Imagine this: It’s rush hour in a major metropolitan area. People are grabbing their belongings and rushing to the subway or train station to catch a train to work. But what they encounter is total chaos: Trains come to a halt on the tracks, while the words “Canceled” and “Delayed” flash on massive train schedule boards, and a series of service disruptions shut down the city’s subway system while security teams try to contain the threat.

It sounds like a horror movie, but it’s just one nightmare scenario that today’s governments and rail companies must consider. The financial implications of such a shutdown could amount to tens of millions of dollars per hour, based on the following (partial) breakdown:

          - Lost Income: Direct revenue loss from unsold tickets and freight charges that were not collected. Probably the most significant losses would be in this category.  

          - Reputational Damages: A tarnished brand, especially in the railway industry, will almost certainly result in loss of passenger confidence and diminished customer lifetime value (CLTV). Furthermore, there may also be additional direct costs due to damage control fees like public relations, crisis management, and legal services.

          - Increased Operational Costs: As with safety incidents, a massive shutdown may require extensive repair and maintenance. Increased mechanical or equipment costs will likely be supplemented with direct cybersecurity costs for an in-depth forensic investigation, patching/remediation, and additional SOC (security operations center) services.  

Compliance Costs

In recent years, cybersecurity compliance has become a cardinal concern for rail companies, and more so since the introduction of new mandatory regulations like the TSA Directives and advisory standards like IEC-62443 and TS-50701. The expenses incurred by railways to adhere to new government regulations have increased significantly and now require a more systematic approach. Railways with a weak security posture will be forced to invest more to comply with regulations. This problem usually derives from the significant knowledge gap in this area and the near-total reliance on external compliance experts. It’s important to note that non-compliance with mandatory directives like the NIS Directive or the new TSA Directives may also result in fines or other regulatory sanctions.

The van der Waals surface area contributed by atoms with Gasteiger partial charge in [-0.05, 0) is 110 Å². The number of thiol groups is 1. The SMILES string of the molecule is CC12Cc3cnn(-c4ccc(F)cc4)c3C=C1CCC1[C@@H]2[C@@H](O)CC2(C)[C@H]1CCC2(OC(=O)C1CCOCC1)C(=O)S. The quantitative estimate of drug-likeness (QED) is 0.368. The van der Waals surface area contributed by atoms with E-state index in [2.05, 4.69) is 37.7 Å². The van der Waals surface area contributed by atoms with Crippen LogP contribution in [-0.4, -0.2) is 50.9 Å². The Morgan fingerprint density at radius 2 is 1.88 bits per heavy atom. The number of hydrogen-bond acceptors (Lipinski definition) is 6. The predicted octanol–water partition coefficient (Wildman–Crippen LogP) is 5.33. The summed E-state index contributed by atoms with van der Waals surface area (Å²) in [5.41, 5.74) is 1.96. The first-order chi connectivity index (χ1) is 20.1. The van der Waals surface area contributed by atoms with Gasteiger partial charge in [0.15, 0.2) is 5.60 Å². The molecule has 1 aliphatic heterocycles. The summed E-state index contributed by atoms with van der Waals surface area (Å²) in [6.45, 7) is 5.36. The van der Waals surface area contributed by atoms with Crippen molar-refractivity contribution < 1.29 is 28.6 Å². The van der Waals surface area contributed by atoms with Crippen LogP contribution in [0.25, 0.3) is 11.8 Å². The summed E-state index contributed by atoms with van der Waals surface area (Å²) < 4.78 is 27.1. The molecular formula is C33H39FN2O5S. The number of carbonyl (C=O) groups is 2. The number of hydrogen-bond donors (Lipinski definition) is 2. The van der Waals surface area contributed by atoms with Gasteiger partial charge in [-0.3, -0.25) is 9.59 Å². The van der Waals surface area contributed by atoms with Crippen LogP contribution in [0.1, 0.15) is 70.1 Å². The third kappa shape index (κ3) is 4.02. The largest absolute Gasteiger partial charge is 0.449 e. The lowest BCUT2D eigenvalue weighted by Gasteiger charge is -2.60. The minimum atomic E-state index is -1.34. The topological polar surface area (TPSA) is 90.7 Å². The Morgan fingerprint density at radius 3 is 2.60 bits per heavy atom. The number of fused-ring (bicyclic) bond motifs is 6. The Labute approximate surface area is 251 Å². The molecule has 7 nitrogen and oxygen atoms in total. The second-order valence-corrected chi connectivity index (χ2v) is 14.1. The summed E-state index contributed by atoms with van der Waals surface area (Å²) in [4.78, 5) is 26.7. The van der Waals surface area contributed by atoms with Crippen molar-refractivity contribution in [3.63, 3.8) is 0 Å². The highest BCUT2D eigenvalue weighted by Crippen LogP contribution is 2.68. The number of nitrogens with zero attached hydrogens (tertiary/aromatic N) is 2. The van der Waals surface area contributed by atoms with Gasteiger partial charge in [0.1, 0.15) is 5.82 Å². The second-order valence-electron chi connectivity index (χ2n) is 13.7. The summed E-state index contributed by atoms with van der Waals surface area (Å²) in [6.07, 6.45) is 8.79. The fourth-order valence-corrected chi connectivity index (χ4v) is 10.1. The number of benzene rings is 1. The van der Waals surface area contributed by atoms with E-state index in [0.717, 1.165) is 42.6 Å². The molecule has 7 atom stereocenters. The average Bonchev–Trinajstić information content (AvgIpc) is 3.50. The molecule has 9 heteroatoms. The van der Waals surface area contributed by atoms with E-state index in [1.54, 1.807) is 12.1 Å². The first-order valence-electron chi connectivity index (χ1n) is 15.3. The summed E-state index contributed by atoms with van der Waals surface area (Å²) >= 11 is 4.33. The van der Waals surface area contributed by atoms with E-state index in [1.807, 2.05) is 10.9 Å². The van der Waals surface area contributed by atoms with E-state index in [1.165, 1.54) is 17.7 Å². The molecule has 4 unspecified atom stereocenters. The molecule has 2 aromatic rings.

Stifled Business and Operational Growth

Rail companies that have experienced serious cybersecurity incidents and heightened risk to their service continuity will most definitely be reluctant to adopt new rail technologies like Automatic Train Operation (ATO), Communications-Based Train Control, and the European Train Control System (ETCS). Rail companies may also be reluctant to expand their rail network and fleet, compete in new tenders, and offer more services to passengers. Without cyber protection for all operational layers, both onboard and trackside, business growth may be held back. With time, this apprehensive approach may also lead to stagnation and underdevelopment. 

Rail Cybersecurity as an Economic Enabler

With overall losses from rail cybersecurity incidents estimated at billions of dollars every year, these events should not be considered solely as an operational or information security problem but also as a long-term economic challenge. It’s high time for railway executives to better understand the cost structure of cyber incidents and view advanced rail cybersecurity solutions as an economic enabler. The benefits of adopting a comprehensive solution go far beyond increased safety and operational excellence. Once decision-makers adopt this type of thinking, the value of a specialized strategy for rail-centric cybersecurity becomes crystal clear.

To learn more about how Cylus effectively combats rail cyber-threats, please visit our Resource center.

Originally published
December 20, 2021
December 20, 2021